Central City Opera (CCO), one of the jewels of the summer season in Colorado, is offering two productions in the historic Central City Opera House this year.
The operas were carefully chosen for both contrast and quality: Rossini’s The Barber of Seville, a delightful comedy with the vocal fireworks of early 19th-century Italy; and Ned Rorem’s Our Town, a moving contemporary opera based on one of the great American stage works (through July 28; a third production, Jerome Kern’s 1927 musical Showboat, will be presented Aug. 6–11 in Denver).
I could exhaust my thesaurus listing the contrasts between Barber and Our Town: artificiality vs. reality; exotic vs. native; hijinks vs. solemnity; etc. But the underlying point is that these two works give opera-lovers many and varied reasons to drive into the mountains this summer.
And happily for audiences, the performances live up to the promise of the programming.
The Barber of Seville is a delightful, sparkling production of Rossini’s classic. Arnulfo Maldonaldo’s set makes effective use of CCO’s limited stage area to create a stylized gilded cage, representing Rosina’s imprisonment by her lecherous guardian, Don Bartolo. The vibrant Technicolor costumes by Sara Jean Tosetti are eye-catching reminders that we are in a world of fantasy where anything can happen.
The singing actors are thoroughly invested in director Marc Astafan’s staging. The inherent silliness of his approach serves the work very well, with only a few gratuitous bits that go too far.
One of the joys of the production is seeing the excellent young singers in the principal roles. If you know Rosina and Count Almaviva from Mozart’s Marriage of Figaro, you will be happy to be reminded that this earlier story (but later opera) presents them at a much younger age, in the throes of first love.
The entire cast was solid and the characterizations on target from beginning to end. As singers, Jennifer Rivera as Rosina and David Portillo as Almaviva impressed the most, handling Rossini’s vocal demands handily, even while charging about the stage. Rivera commanded attention in Rosina’s big aria “Una voce poco fa” (although I thought the audience surprisingly polite in its response for an opera house). As the title character, Daniel Belcher was an energetic and winning Figaro.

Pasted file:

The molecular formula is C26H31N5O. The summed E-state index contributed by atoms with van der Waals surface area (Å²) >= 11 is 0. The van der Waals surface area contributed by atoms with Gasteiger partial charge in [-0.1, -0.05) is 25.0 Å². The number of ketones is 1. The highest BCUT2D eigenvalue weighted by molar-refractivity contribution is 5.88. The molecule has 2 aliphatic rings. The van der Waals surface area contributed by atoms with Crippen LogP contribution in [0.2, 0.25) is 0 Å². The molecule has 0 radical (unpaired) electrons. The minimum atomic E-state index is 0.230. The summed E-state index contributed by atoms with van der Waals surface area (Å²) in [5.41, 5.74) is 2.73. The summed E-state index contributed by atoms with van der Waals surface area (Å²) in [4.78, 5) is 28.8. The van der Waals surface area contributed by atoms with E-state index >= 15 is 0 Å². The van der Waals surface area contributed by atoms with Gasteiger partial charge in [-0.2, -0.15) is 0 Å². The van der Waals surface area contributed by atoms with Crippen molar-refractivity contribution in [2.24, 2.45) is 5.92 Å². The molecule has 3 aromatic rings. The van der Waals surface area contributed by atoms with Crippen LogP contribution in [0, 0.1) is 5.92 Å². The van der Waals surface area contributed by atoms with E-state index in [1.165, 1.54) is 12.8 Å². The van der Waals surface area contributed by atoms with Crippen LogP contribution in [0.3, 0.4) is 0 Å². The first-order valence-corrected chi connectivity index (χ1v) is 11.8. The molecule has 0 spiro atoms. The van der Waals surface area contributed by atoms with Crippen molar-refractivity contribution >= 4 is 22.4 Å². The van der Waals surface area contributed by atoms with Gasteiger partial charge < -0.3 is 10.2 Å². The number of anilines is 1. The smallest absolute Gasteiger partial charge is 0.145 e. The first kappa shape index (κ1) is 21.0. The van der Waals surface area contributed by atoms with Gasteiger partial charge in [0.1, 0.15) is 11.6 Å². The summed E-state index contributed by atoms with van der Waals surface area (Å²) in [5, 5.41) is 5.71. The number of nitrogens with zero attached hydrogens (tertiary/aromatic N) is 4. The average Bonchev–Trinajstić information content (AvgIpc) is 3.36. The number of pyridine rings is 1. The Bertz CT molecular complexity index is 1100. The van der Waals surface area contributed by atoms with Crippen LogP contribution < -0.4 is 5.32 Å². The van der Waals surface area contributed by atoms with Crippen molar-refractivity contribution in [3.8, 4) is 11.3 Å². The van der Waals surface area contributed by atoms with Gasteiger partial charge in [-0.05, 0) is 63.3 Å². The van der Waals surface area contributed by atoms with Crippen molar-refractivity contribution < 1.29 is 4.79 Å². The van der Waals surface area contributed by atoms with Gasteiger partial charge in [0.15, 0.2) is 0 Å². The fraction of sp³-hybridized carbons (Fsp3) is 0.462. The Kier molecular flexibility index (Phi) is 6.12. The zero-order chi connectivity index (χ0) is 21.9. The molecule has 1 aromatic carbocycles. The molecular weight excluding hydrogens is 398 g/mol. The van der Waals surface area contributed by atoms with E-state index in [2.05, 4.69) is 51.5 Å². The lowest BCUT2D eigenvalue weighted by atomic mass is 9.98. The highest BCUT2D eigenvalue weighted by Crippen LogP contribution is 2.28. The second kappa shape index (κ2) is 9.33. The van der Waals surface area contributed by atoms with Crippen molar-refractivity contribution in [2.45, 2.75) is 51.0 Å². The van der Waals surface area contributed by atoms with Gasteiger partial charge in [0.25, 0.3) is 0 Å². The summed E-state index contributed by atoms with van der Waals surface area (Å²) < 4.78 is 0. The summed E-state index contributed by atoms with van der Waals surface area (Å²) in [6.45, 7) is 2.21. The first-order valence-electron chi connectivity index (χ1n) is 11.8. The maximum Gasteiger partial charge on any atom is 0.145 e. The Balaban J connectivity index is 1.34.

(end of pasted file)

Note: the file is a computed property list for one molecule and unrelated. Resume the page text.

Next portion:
The beginning of Our Town underlines the contrast between the two productions: no bright colors, but a bare stage, soon filled with black-clad townspeople in mourning. Rorem’s atmospheric music helps set the scene, as gauzy chords surround an impressionistic rendering of a simple hymn.
Turn-of-the-20th-century Grover’s Corners is suggested with a few pieces of furniture and fragments of buildings. Alan E. Muraoka’s scene design makes effective use of projections to complete the setting: Main Street, the Webb and Gibbs homes, the surrounding hills.
Stage director Ken Kazan moves the characters, particularly the omnipresent stage manager, efficiently through the abstract spaces. Marcy Froehlich’s simple costumes evoke the everyday world without calling attention to themselves, exactly as they should.
The libretto is based largely in a distilled text of Thornton Wilder’s play. Anyone familiar with the original may find the occasional alterations, either for verbal efficiency or to create a rhyming text, disconcerting. In some cases nuance is sacrificed, although most audiences will not be disturbed.
Rorem does not aim for conventionally expressive music, setting the text instead in natural, conversational vocal lines highlighted with occasionally sweeping flourishes. This places emotional impact largely in the hands of the singers, who must convey feeling through performance. The Central City cast contains genuine actors who found many ways to bring their characters to life, well beyond the expressiveness of their singing.
In the crucial role of the stage manager, Vale Rideout managed the extreme ranges, register shifts and vocal cascades with aplomb, in spite of occasional roughness of voice. William Ferguson was an appealingly youthful George Gibbs, full of the energy and uncertainty of adolescence.
Anna Christy was touching as the story’s central character, Emily Webb, who affects and motivates everyone around her. She sang Emily’s show-ending aria, summing up the message that the living can’t see how much they miss while alive, with focus and intensity.
Finally, in contrast (again!) to the youthful cast of The Barber of Seville, that of Our Town profits from the inclusion of CCO veterans in the roles of Grover’s Corners’ older generation, especially the parents: Kevin Langan and Phyllis Pancella (Dr. and Mrs. Gibbs); and John Hancock and Sally Wolf (Mr. and Mrs. Webb).
Conductors John Baril (Barber) and Christopher Zemliauskas (Our Town) wielded effective control, and the orchestra performed incisively in both works.
Central City Opera´s productions of Our Town and The Barber of Seville run through July 28 at the Central City Opera House. Tickets start at $30. Visit www.centralcityopera.org for more information.